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A short, sharp burst of very hot desert air hit South Australia and the southeastern States on Friday and Saturday, January 5 and 6, 2018, pushing temperatures above 40 °C (104 °F) and forcing authorities to issue total fire bans and health advisories.
Thousands of homes in Melbourne were left without power Saturday and roads have started to melt under intense heat, with a 10 km (6.2 miles) stretch of highway between Sidney and Melbourne disintegrating.
A raging bushfire set several structures ablaze on the outskirts of Melbourne, capital of the southeastern state of Victoria and Australia’s second-largest city. In total, 50 fires were reported across Victoria today, although many were small and were extinguished.
Residents are advised to drink plenty of water, take care in the surf and prepare properties for bushfire risks.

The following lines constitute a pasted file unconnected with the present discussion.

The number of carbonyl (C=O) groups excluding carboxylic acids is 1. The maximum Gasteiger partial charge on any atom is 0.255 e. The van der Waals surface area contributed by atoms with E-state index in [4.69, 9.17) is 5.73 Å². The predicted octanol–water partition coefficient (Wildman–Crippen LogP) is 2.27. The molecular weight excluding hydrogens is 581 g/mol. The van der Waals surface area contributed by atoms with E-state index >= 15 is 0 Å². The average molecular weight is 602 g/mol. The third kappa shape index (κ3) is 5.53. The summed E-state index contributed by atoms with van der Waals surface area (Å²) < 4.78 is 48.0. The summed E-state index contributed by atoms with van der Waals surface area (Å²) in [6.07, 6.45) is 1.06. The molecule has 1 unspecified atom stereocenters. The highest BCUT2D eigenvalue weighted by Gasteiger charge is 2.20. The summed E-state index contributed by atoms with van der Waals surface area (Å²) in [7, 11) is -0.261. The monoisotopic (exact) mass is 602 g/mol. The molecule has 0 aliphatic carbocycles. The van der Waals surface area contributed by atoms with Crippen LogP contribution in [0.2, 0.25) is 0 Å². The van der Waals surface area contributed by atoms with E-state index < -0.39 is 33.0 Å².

“A front will move across western and southern parts of South Australia during Saturday, expecting to reach Adelaide early to mid-afternoon. And ahead of the front, the temperatures are going be very high: Large parts of the country are expected to experience over 40 °C (104 °F) – including Adelaide and Melbourne,” the Australian Bureau of Meteorology said.
“And down in eastern Tasmania we’re also expecting to see temperatures in the low to mid-30s (95 °F). The winds ahead of the front will be very gusty, particularly close to the change and also about elevated areas.
“Immediately behind the change we’re going to see a surge of southwesterly winds and they’ll bring milder temperatures: Melbourne may experience a 20 °C drop in temperature within two hours of the change moving through during the evening on Saturday.”
Wind + Temperature at 18:00 UTC, January 6, 2018. Image credit: Earth.Nullschool.net
Featured image: Buildings on fire in Melbourne on January 6, 2018. Credit: The Guardian